March 27, 2012
All the king’s horses and all the king’s men won’t be able to put the economy back together again.
That was the belief after the 2001 recession. The stock market bubble had collapsed, and the common view among economists and policymakers was that we would not be able to return to the high levels of employment we had experienced prior to the 2001 recession.
But Federal Reserve chairman Alan Greenspan wasn’t buying this line of thought. Many of his colleagues at the Fed were worried that any attempt to push the unemployment rate below the “new normal” of 6 percent, or thereabouts, to the 4 percent level that was normal prior to the recession would be highly inflationary.
Greenspan, however, noting the lack of evidence of any actual inflationary pressure, decided the Fed should push ahead instead of trying to slow down the economy as it approached 6 percent unemployment. And it turned out that he was right. We were able to reestablish the low pre-recession unemployment rates without experiencing inflation problems.
If the fall is permanent, then the new normal for unemployment will be in the 6 percent to 7 percent range.
We are having the same debate again. One of the most important questions policymakers face right now is whether the downturn in GDP that caused the recession is mostly permanent or mostly temporary. If it’s temporary – if we can put things back together again – then we will be able to return to pre-crisis levels of unemployment, or nearly so.
But if the fall is permanent, then the new normal for unemployment will be in the 6 percent to 7 percent range rather than the approximately four percent level that we were able to attain prior to the recession.
Which side is correct? The emerging view seems to be that much of the fall in GDP during the recession is permanent. If so, then we are already approaching the much higher unemployment rate that will prevail in the new normal, and hence there is not much more that policy can do.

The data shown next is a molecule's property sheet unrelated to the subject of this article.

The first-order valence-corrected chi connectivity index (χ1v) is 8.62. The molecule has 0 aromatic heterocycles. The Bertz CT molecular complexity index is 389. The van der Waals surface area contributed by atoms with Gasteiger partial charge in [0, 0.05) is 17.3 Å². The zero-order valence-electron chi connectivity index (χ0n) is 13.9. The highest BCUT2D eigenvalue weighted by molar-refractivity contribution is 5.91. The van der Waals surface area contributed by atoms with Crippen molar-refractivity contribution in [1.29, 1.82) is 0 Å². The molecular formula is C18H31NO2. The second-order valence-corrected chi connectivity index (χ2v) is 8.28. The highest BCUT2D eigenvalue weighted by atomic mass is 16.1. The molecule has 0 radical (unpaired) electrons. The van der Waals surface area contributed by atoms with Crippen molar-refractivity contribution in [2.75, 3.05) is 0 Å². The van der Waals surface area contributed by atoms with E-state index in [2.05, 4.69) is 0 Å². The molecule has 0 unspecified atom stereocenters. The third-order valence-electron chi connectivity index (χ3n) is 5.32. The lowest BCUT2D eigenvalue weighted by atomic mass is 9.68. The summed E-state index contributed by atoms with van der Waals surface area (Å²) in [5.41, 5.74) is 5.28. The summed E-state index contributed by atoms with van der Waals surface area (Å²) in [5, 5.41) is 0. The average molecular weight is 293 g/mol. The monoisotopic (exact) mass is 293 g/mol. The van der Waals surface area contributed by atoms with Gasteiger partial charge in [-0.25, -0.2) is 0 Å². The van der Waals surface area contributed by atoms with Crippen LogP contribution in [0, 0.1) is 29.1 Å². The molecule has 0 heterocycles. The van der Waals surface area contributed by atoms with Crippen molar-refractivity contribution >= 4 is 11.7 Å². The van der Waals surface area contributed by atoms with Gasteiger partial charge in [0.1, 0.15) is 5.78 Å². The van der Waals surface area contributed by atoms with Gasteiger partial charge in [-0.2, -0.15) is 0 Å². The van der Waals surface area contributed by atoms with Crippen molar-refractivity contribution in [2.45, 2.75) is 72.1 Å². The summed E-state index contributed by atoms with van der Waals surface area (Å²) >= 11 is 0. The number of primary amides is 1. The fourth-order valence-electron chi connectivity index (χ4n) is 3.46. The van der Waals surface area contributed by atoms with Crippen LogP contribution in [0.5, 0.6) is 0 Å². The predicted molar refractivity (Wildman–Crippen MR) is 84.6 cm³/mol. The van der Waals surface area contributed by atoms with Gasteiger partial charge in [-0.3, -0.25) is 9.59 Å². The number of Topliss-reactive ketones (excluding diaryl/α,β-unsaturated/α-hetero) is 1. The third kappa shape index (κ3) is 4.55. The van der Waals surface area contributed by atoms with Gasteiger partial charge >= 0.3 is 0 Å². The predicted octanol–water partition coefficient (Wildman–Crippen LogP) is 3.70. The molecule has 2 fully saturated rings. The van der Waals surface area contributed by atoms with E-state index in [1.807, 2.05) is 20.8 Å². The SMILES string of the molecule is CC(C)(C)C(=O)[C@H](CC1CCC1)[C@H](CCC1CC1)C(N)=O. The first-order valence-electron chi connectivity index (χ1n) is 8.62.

But I am not ready to give in just yet. First, as Nobel winning economist Robert Lucas has argued, a look at the US from the late 1800s to the present shows that we have always bounced back before, and he believes we will do so again. Second, a look across countries shows that there is no set outcome after a financial crisis. In some cases, economies fully recover; in other cases, they do not, and it’s difficult to find systematic differences between the countries that can be used to predict which outcome will occur.
Failing to provide enough help for the economy is a more costly error than providing too much help and then having to back off.
If we don’t know for sure how much of the damage from the recession will be permanent, and we don’t, how should policymakers respond? If the damage is permanent then it’s time to consider reversing policy, but if it’s temporary policymakers should keep pushing ahead.
One guidepost comes from the fact that failing to provide enough help for the economy is a more costly error than providing too much help and then having to back off. The reason for this is that failing to provide enough help, in particular the failure to aggressively attack unemployment, can itself cause permanent losses. As Brad DeLong and Larry Summers point out in a new paper, the danger is that the longer workers remain idle, the more likely it is that they will never be employed again, or be employed in jobs that do not take full advantage of their capabilities. Thus, the failure to provide enough help can be very costly.
On the other side, however, the effects of providing too much help are largely temporary. If there is an outbreak of inflation the Fed can reverse policy and fix the problem without suffering the kinds of long-term effects associated with being too timid. This means that although we can’t be sure whether the damage is permanent or temporary, policy should proceed as though it’s mostly temporary until the picture clears up.
Fiscal authorities could help the Fed avoid the losses that come with long-term unemployment. We have a problem with our crumbling infrastructure, and if we fail to address this problem it will reduce our long-run productive potential. If we put people to work building infrastructure, that would help with the unemployment problem and provide the infrastructure that we need. Since we need the infrastructure in any case, this option carries very little if any risk.
But Congress is unlikely to expand spending on infrastructure due to unfounded deficit worries and political gridlock. That leaves the Fed, but there is resistance here as well. Even though there is little to suggest that inflation is becoming a problem, many on the Fed are arguing inflation is just around the corner and that it’s close to or past the time to begin reversing policy. Does Bernanke have the courage, foresight, and persuasiveness Greenspan displayed when he pushed against and overcame prevailing opinion in similar circumstances?
Let's hope that he does.